British Rail 10800

Ranked #54 on the list Best Locomotive class of All Time

7.00
Based on 4 votes

About British Rail 10800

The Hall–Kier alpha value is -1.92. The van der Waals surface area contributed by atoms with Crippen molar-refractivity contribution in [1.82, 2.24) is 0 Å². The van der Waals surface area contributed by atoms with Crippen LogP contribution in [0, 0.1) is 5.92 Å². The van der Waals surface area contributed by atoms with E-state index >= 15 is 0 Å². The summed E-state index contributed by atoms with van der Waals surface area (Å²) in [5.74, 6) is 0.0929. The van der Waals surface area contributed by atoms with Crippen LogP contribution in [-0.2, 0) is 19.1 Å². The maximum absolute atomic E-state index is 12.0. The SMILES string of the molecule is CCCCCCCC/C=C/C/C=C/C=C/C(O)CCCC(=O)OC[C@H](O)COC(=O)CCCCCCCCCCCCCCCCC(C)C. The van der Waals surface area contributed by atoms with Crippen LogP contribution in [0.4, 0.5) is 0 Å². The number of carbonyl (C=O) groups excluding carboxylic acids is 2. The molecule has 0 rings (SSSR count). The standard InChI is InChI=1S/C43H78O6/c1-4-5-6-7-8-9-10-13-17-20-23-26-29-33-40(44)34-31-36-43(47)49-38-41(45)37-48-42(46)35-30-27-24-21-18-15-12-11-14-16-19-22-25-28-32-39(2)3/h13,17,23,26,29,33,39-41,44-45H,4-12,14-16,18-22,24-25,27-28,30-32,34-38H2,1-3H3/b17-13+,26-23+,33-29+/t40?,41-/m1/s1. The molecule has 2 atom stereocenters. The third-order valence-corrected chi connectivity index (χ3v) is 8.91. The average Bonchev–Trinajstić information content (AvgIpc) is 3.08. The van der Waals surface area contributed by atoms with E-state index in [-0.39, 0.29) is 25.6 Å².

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British Railways 10800 was a diesel locomotive built by the North British Locomotive Company for British Railways in 1950. It had been ordered by the London, Midland and Scottish Railway in 1946 but did not appear until after the 1948 nationalisation of the railways. Design was by George Ivatt and the locomotive was intended as a possible replacement for steam locomotives on secondary and branch lines. The single-cab layout (long bonnet forward) gave the driver a poor view of the road ahead. The view was no worse than a steam locomotive's, so it would have been considered acceptable at the time. During its brief time on the Southern Region, 10800 gained the nickname 'The Wonder Engine', from the locomotive department's daily query, 'I wonder if it will go today'. Due to having been ordered by the LMS before the creation of British Railways (BR), 10800 became the first BR mixed-traffic Diesel-Electric locomotive when it was delivered in 1950. Operationally it was successful enough for BR to order a batch of 54 in 1955 although these, destined to be come BR Class 15 and BR Class 16, used the improved YHXL engine. In 1961 or 1962 (sources differ) No. 10800 was bought by Brush Traction

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